The Jam Experiment Manga: Is Having More Choices Better?

Picture of a jar of jam with the title "Is having more choices better? (the jam experiment)."

Is having more choices always better? In the year 2000, two researchers (Sheena Iyengar and Mark R. Lepper) did an experiment to find out. The results are very surprising!

In the year 2000, researchers from two universities did an experiment.

Sheena S. Iyengar of Columbia University & Mark R. Lepper of Stanford University

They wanted to see if people liked having more choices (24 kinds of jam)... or less (6 kinds of jam).
They were at the supermarket for five hours each. 

Day 1 
"Hi. Want some jam?"
(24 types of JAM)

Day 2
"Jam for sale!"
(6 types of JAM)

They checked how many people passed by... 
how many people stopped to look at the jam... 
and how many people bought the jam.

"I'll take two."
"Here you go."
When they had 24 types of jam, 242 people passed the display, 60% of them stopped to look, and only 3% bought the jam.
When they had 6 types of jam, 368 people passed the display (YAWN), and 40% of them stopped to look.

But 30% bought the jam!!
Researchers have done similar experiments many times... (snacks, soft drinks, retirement investment options) with the same results (more choices, less sales).

This is called "choice overload." 
"AHHHHH! I don't know which to choose... Therefore, I will choose NOTHING!!!"
We also get tired when we have to make too many choices. 

8 AM (1st choice of the day) HP MAX
"What should I wear to school today?"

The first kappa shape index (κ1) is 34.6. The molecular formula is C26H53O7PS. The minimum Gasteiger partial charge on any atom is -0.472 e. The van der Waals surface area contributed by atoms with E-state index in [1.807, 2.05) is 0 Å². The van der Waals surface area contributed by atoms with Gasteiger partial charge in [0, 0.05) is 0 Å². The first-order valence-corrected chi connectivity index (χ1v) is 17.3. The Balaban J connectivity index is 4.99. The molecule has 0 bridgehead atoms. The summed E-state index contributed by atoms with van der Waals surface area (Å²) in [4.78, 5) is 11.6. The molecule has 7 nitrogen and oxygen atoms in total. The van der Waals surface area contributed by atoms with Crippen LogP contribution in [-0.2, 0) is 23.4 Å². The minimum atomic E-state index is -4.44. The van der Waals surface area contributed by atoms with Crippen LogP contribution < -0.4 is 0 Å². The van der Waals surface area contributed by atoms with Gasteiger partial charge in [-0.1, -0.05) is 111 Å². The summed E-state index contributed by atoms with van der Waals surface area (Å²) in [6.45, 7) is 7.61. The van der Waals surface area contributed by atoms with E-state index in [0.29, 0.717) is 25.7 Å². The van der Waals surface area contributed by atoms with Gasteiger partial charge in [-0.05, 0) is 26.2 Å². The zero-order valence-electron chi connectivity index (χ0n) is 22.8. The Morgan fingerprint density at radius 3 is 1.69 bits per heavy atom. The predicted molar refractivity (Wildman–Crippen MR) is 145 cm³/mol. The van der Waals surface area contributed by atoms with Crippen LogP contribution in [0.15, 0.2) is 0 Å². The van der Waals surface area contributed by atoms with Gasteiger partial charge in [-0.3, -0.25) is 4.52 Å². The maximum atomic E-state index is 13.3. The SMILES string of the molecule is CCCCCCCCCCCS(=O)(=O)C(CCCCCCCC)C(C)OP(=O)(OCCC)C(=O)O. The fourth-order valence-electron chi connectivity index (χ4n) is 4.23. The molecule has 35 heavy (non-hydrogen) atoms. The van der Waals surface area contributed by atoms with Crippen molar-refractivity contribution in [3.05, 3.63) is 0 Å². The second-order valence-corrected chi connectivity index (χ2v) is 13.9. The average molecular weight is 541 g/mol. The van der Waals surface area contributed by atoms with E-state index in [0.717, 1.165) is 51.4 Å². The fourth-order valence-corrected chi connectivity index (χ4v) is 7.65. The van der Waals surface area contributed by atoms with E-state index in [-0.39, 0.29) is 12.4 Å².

3 PM (11,143rd choice) HP 60%
"Should I play with my friends or go home and study?"

8 PM (21,132rd choice) HP 20%
"Is this dance move better? Or is the other one better?"

That's why some famous people like:
Barack Obama (former U.S. president), Steve Jobs (co-founder of Apple), and Mark Zuckerberg (C.E.O. of Facebook) only had one or two everyday outfits (a suit, a white dress shirt, and a blue or red tie)... to limit their number of choices in a day (a black turtleneck, a gray t-shirt, a hoodie, jeans).
Other experiments show that more choices... 

"30 different types of jeans? Wow..."
"Did I choose the right one? Should I Have gotten something else?"

equals less satisfaction, too.

How about you?
Do you prefer to have more choices or less?
Do you ever get tired from making too many choices?
Are you always satisfied with the choices you make?

Note: The English in the top right panel says “equals less satisfaction, too.” Sorry it is hard to read!

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にほんブログ村 英語ブログへ
Little orange guy as an avocado pit.

Want to learn more about the study in video form? One of the researchers, Sheena Iyengar, has a video out called “Jam Study”:

She also wrote a book called The Art of Choosing.


1. Sheena S. Iyengar and Mark R. Lepper 2000, UW Faculty Web Server, accessed 15 January 2021, <chrome-extension://efaidnbmnnnibpcajpcglclefindmkaj/>
2. Barry Schwartz 2006, Harvard Business Review, accessed 15 January 2021, <>
3. 2021,, accessed 15 January 2021, <>
4. Drake Baer 2015, Business Insider, accessed 15 January 2021, <>

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